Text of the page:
A regional network where lawmakers and political party representatives could undertake research, coordinate advocacy, exchange best practices and develop capacity among one another will contribute to the duty of the state to protect human rights as set out by the UN Guiding Principles on Business and Human Rights (BHR). This has not yet existed.
This was the gap identified by parliamentarians across Southeast and East Asia in the training ‘Business and Human Rights for Parliamentary and Political Party Representatives’ organised by Asia Centre with the support of Friedrich Naumann Foundation (FNF) Southeast and East Asia from 28–30 November 2022.
Following through the findings of the book Business and Human Rights in Southeast Asia: Developing National Action Plans (2021) edited by Asia Centre with the support of FNF, the training was participated by lawmakers from Cambodia, Indonesia, Philippines, Mongolia, Singapore, Taiwan, Timor-Leste and Thailand, as well as representatives from the Council of Asian Liberals and Democrats (CALD) and the ASEAN Parliamentarians for Human Rights (APHR). The event was joined by trainers with expertise in BHR who developed parliamentarians’ understanding of BHR, relevant international standards, and the implementation progress of the agenda in the region.
The training also included discussions on BHR as it relates to urban development and housing, on the intersection of religious freedom and BHR, and on the roles of Human Rights Defenders in ensuring businesses comply with human rights standards. These discussions focused on where parliamentarians should be placed in scrutinising BHR implementation.
The final session of the training provided an opportunity for participants to opine on the way forward. Crystallising the training sessions and the various side conversations they had with their regional colleagues, lawmakers indicated a clear need for a platform where they could undertake situational assessments, coordinate advocacy, engage business stakeholders, raise awareness among the population and build the capacity of implementers. Such a platform – a ‘Regional Parliamentary Network on Business and Human Rights’ – would be a first for the region. A Network already existed in the civil society sector, and the progress of a ‘BHR Treaty’ at the UN level has provided a good opportunity for parliamentarians to step up as one key player in this area.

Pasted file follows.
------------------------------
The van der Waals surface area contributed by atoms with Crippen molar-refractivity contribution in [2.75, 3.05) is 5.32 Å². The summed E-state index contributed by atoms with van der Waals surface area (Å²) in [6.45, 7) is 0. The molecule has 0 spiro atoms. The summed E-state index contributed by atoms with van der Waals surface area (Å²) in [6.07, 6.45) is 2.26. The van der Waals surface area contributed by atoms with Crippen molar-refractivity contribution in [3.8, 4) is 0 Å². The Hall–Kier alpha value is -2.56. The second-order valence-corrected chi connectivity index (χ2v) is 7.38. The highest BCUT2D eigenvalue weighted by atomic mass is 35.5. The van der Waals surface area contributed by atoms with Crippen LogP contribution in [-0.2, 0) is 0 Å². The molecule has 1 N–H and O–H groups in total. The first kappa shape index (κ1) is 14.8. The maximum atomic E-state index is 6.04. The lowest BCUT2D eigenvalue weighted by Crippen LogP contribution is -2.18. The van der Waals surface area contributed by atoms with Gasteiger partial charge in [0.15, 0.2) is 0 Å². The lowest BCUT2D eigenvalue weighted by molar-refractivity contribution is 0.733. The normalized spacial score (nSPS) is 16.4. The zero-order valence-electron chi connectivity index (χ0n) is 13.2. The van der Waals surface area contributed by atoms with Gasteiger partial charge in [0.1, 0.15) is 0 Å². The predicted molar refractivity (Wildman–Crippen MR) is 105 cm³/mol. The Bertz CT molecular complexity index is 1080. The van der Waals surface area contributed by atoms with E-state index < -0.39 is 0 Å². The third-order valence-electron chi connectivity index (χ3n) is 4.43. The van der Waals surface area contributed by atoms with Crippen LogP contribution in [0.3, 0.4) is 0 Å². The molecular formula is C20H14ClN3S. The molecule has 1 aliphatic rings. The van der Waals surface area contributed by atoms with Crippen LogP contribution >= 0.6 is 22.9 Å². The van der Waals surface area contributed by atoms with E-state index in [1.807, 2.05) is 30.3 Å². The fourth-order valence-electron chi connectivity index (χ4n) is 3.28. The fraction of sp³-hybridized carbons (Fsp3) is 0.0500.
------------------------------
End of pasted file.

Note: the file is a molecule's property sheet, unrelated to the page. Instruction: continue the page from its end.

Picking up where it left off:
James Gomez, Regional Director, Asia Centre, concluding the 2-day training, remarked on the next steps that should be taken to form a base for further regional action. A baseline assessment will be needed to identify the needs of the region and current resources. Capacity-building will be required; and monitoring is also crucial – parliaments are to serve as watchdogs for compliance of the business sector and the government to the BHR guidelines. All in all, this would require finding parliamentary ‘champions’ across the region that, in concert, could advocate the BHR agenda.
This training built upon its 3rd International Conference (2018): “Business and Human Rights: Holding Governments Accountable in Asia” and Asia Centre books Business and Human Rights in Asia: The Duty of the State to Protect (2020) and Business and Human Rights in Southeast Asia: Developing National Action Plans (2021).
See pictures taken from the event on Asia Centre’s LinkedIn page.
Asia Centre is a civil society research institute established in 2015 in Bangkok, Thailand. It works on issues of business and human rights, freedom of expression and democracy in Asia. If you would like to collaborate with the Centre, send an expression of interest to firstname.lastname@example.org.